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Nature Science

Rare Hominin skull excavated in Ethiopia

Paleontologists have discovered a 3.8 million-year-old skull in Woranso-Mille, Ethiopia that reveals the face of a male Australopithecus anamensis.

The newfound hominin cranium provides new information about our earliest ancestors.

Rare Hominin skull excavated in Ethiopia
Rare Hominin skull excavated in Ethiopia

Hominin bones before Lucy, the 3.2m-year-old iconic skeleton, previously served as a missing link in explaining the human evolutionary tree.

The leading scientist of the study, Yohannes Haile-Selassie, describes the unearthed skull a “game changer in our understanding of human evolution”.

The precious discovery of the Australopithecine as reported via Nature now represents the face of our oldest direct ancestor.

Yohannes Haile-Selassie with the complete skull of Australopithecus anamensis
Yohannes Haile-Selassie with the complete skull of Australopithecus anamensis
Rare Hominin skull excavated in Ethiopia
Rare Hominin skull excavated in Ethiopia
Rare Hominin skull excavated in Ethiopia
Categories
Science

Watch a soap bubble freeze

Did you know that you can blow up soap bubbles and instantly freeze them into ice orbs?

If you’re searching for a fun cold-weather activity, this is worth trying out.

Popular Science explains the science behind bubble freeze, in addition to instructions on how to make one.

There’s some interesting science at play here. Every bubble is made up of three individual layers: a thin layer of water molecules squished between two layers of soap. It might look like the entire surface of the bubble is freezing, but what you’re actually seeing is the innermost layer of water—which freezes at warmer temperatures than soapy water—turning to ice within the film.

As the soapy water turns into ice crystals, the inside of the bubble appears to swirl around to create a beautiful effect of a snowglobe — very photographic!

But the ice bubbles don’t last forever, notes bubble photographer Chris Ratzlaff: “Bubbles are such ephemeral things,” he says. “To be able to literally freeze them in time is such a rare experience.”

Enjoy some more bubble freezing videos below:

Watch a soap bubble freeze
via twitter
via Nan Walton/tw
Categories
Science Technology

MesoSPIMs: Custom-built microscopes that can scan individual neurons in the brain

MesoSPIMs are open-source light-sheet microscopes for imaging cleared tissue.

The custom-built microscopes enable scientists to look at individual neurons using sheets of light rather than cutting a brain into slices.

A chicken embryo captured under the mesoSPIM microscope

The mesoSPIM Initiative paves the way for the future discovery and understanding of the brain’s complex organization. The studies may one day reveal vital information on the neuronal networks that drive mental illnesses and addictions.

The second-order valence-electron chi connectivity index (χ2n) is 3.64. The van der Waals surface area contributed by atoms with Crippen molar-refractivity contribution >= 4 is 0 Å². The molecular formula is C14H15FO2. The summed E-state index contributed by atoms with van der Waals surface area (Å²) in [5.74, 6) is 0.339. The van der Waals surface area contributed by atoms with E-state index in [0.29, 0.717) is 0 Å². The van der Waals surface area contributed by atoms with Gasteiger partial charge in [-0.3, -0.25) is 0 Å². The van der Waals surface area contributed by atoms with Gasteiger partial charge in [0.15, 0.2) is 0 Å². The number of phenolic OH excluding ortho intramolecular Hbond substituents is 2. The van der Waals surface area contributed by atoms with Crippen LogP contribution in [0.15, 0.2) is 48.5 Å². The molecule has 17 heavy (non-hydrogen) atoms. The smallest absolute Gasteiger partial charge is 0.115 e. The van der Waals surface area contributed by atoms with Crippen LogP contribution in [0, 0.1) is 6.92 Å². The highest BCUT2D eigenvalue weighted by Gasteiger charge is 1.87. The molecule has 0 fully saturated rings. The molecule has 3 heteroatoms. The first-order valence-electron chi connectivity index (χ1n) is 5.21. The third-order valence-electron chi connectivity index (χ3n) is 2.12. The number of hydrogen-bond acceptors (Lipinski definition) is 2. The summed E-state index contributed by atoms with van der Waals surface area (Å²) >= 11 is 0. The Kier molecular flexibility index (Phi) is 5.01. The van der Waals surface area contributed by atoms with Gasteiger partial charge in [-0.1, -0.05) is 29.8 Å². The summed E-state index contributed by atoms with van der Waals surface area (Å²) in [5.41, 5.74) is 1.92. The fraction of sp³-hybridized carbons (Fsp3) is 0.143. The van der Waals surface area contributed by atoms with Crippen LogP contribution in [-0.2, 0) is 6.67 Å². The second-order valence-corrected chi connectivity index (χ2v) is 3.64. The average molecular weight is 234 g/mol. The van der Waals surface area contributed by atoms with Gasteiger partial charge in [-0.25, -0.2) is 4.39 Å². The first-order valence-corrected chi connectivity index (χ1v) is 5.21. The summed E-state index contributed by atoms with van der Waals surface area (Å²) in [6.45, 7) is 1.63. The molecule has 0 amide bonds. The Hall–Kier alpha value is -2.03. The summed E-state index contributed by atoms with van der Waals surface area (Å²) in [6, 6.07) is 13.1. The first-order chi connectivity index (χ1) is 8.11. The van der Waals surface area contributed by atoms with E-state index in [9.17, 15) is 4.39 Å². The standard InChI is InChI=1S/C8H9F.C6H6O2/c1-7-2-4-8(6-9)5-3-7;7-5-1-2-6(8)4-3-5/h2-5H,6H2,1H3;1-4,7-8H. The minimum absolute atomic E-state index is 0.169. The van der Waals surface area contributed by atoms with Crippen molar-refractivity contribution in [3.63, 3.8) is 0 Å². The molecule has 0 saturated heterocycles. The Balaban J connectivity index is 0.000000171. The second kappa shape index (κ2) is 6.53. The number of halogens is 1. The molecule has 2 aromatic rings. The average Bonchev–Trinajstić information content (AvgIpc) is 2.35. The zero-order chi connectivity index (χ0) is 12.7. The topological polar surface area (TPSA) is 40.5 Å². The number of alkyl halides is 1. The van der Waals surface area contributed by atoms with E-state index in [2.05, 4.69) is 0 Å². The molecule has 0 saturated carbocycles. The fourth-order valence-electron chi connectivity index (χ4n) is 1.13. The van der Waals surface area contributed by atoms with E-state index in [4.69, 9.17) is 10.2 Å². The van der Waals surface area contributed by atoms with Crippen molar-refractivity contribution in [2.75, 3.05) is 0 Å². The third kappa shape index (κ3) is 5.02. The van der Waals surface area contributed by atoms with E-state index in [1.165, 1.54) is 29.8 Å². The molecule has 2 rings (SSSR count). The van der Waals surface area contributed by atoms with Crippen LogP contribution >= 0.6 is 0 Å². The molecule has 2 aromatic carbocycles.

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Architecture & Design Science Technology

Watch styrofoam dancing to sound waves

Put your hands in the air and wave them like you just don’t care.

What looks like a dubstep rave of little ghost people is actually styrofoam dancing to sound waves in a massive plexiglass pipe known as a Kundt’s tube.

In 1866 German physicist August Kundt constructed the apparatus to measure the speed of sound in a gas or a solid rod.

The faux mosh pit is the result of a process called sound looking which demonstrates what audible vibrations may actually look like.

No one can doubt that life moves to fascinating rhythms & vibrations.

Watch the entire video below.

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Nature Science Travel

How Australia’s Lake Hillier gets its pink color

Lake Hillier in the Recherche Archipelago of Western Australia is known for its pink color.

The lake’s solid bubble-gum color continues to be debated but scientists indicate that the pink body of water is the result of the intermixing of Halobacteria and a salt-tolerant algae species called Dunaliella Salina.

The Halobacteria is known to produce red pigments which when mixed with salt-tolerant Dunaliella Salina, creates a stunning strawberry milkshake color.

Australia's Lake Hillier pink color
via twitter
How Australia's Lake Hillier gets its pink color
via twitter
How Australia's Lake Hillier gets its pink color
via twitter

Unlike other pink lakes that morph into colors, Lake Hillier retains its pink hue all year round. It’s also safe to swim in.

When viewed from above, the contrast between the pink and dark blue ocean is also striking. You can learn more about the bubblegum lake here.

Categories
Nature Science

The race to save coffee

“Coffee is the common man’s gold…”

Sheik Abd-al-Kabir ‘In praise of coffee’ (1587)

We take coffee for granted.

Judging by the ubiquity of Starbucks stores, you’d think that coffee was abundant. But the coffee we like to drink, the fruity-tasting coffee arabica, is projected to decline given the dual pressures of climate change which reduces suitable land to grow coffee and the ever-growing human demand for a “cup of joe.”

So how do we grow more coffee?

We breed new varieties. Right now, there are over 3,000 distinct varieties of watermelon and only 36 breeds of coffee.

Organizations like World Coffee Research have begun a version of plant sex (i.e., swapping pollen) to bloom a new type of arabica coffee that can resist drought and high temperatures.

Through a process called molecular breeding (non-GMO), the team will spend a decade screening baby plants trying to nail down the right formula of seeds it can distribute to the world’s farmers.

The life cycle of coffee
via twitter